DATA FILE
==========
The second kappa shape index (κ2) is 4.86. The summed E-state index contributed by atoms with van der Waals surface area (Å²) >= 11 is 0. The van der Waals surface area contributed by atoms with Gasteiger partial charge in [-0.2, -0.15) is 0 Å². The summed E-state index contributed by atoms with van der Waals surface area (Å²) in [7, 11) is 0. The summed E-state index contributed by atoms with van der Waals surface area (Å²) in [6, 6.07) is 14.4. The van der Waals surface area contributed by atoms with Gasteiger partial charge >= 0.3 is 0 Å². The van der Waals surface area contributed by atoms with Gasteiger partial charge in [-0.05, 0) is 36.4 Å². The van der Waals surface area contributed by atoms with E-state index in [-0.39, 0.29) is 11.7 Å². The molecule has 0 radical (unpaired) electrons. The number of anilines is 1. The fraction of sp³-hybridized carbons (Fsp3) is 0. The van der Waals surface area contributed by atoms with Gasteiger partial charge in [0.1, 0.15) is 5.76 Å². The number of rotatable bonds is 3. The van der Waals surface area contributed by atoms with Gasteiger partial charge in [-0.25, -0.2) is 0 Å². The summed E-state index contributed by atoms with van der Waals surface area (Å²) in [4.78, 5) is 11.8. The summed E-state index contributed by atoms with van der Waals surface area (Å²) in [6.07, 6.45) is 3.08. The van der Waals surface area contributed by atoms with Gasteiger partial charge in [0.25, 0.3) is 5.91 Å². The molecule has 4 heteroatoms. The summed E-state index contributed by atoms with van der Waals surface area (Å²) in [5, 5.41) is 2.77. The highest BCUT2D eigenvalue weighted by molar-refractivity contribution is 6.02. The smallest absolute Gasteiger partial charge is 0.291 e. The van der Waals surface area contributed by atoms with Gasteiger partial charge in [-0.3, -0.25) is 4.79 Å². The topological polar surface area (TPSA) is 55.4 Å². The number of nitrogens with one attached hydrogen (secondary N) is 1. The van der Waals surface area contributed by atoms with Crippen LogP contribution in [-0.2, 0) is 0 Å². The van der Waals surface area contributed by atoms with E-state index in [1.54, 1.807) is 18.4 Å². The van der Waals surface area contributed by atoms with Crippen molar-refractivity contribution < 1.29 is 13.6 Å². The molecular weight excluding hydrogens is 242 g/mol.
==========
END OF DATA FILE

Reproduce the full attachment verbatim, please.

The second kappa shape index (κ2) is 4.86. The summed E-state index contributed by atoms with van der Waals surface area (Å²) >= 11 is 0. The van der Waals surface area contributed by atoms with Gasteiger partial charge in [-0.2, -0.15) is 0 Å². The summed E-state index contributed by atoms with van der Waals surface area (Å²) in [7, 11) is 0. The summed E-state index contributed by atoms with van der Waals surface area (Å²) in [6, 6.07) is 14.4. The van der Waals surface area contributed by atoms with Gasteiger partial charge >= 0.3 is 0 Å². The van der Waals surface area contributed by atoms with Gasteiger partial charge in [-0.05, 0) is 36.4 Å². The van der Waals surface area contributed by atoms with E-state index in [-0.39, 0.29) is 11.7 Å². The molecule has 0 radical (unpaired) electrons. The number of anilines is 1. The fraction of sp³-hybridized carbons (Fsp3) is 0. The van der Waals surface area contributed by atoms with Gasteiger partial charge in [0.1, 0.15) is 5.76 Å². The number of rotatable bonds is 3. The van der Waals surface area contributed by atoms with Gasteiger partial charge in [-0.25, -0.2) is 0 Å². The summed E-state index contributed by atoms with van der Waals surface area (Å²) in [4.78, 5) is 11.8. The summed E-state index contributed by atoms with van der Waals surface area (Å²) in [6.07, 6.45) is 3.08. The van der Waals surface area contributed by atoms with Gasteiger partial charge in [0.25, 0.3) is 5.91 Å². The molecule has 4 heteroatoms. The summed E-state index contributed by atoms with van der Waals surface area (Å²) in [5, 5.41) is 2.77. The highest BCUT2D eigenvalue weighted by molar-refractivity contribution is 6.02. The smallest absolute Gasteiger partial charge is 0.291 e. The van der Waals surface area contributed by atoms with Gasteiger partial charge in [-0.3, -0.25) is 4.79 Å². The topological polar surface area (TPSA) is 55.4 Å². The number of nitrogens with one attached hydrogen (secondary N) is 1. The van der Waals surface area contributed by atoms with Crippen LogP contribution in [-0.2, 0) is 0 Å². The van der Waals surface area contributed by atoms with E-state index in [1.54, 1.807) is 18.4 Å². The van der Waals surface area contributed by atoms with Crippen molar-refractivity contribution < 1.29 is 13.6 Å². The molecular weight excluding hydrogens is 242 g/mol.